In case you haven’t noticed—or if you live in the Southern Hemisphere or a more moderate clime—summer is upon us. Sarah Brink, writing for National Geographic:
From Arizona to Montana, from the Great Lakes to Maine, people are hearing heat advisories and warnings.
They do well to heed those warnings, says Claude Piantadosi, director of the Duke Center for Hyperbaric Medicine and Environmental Physiology in Durham, North Carolina. Human beings aren’t built to spend long periods of time in temperatures that top the body’s own approximate 98.6 degrees.
While 100˚ F feels like an arbitrarily notable number—triple digits—its proximity to our own body temperature is what really makes us pay attention, even if subconsciously. Under cooler temperatures, our bodies can radiate heat into the environment. Above 100˚ F, though, we run the risk of the opposite happening, raising our core temperature to dangerous levels. Any body temperature above 104˚ F is cause for concern.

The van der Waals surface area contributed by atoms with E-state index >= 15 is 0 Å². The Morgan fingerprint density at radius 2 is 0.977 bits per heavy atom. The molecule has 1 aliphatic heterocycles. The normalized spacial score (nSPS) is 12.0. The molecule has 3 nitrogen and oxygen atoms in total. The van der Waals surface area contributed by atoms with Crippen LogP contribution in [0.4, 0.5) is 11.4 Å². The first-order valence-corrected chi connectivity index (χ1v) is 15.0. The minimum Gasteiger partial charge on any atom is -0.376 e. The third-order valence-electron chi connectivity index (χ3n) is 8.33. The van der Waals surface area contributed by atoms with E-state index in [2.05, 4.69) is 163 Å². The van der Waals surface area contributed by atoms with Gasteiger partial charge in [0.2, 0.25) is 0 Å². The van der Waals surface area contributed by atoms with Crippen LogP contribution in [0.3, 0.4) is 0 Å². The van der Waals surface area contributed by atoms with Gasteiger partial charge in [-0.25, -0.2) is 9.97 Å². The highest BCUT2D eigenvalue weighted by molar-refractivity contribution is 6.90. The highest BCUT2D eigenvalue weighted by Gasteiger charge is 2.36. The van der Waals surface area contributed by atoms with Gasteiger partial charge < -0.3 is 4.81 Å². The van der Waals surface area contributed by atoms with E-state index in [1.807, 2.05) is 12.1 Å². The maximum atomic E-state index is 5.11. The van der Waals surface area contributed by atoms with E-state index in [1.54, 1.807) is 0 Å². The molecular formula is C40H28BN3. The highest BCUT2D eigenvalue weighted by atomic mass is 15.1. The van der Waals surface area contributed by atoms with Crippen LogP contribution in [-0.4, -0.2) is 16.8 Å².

Sweating can alleviate some of those concerns, but only as long as the atmosphere can absorb our sweat. In high humidity conditions, like those that people in the southern U.S. are used to experiencing, sweat doesn’t evaporate so much as pool on our skin where it doesn’t do much good.
In hotter, drier regions, sweat works fantastically well at keeping the body cool, even as temperatures crest 100˚ F. But there’s a hitch—sweating only works as long as your body has enough water and salt to produce it. The lesson? Stay hydrated by drinking up to 2 quarts of water per hour, and if it’s humid out, sit out in the breeze or in front of a fan. Your organs will thank you.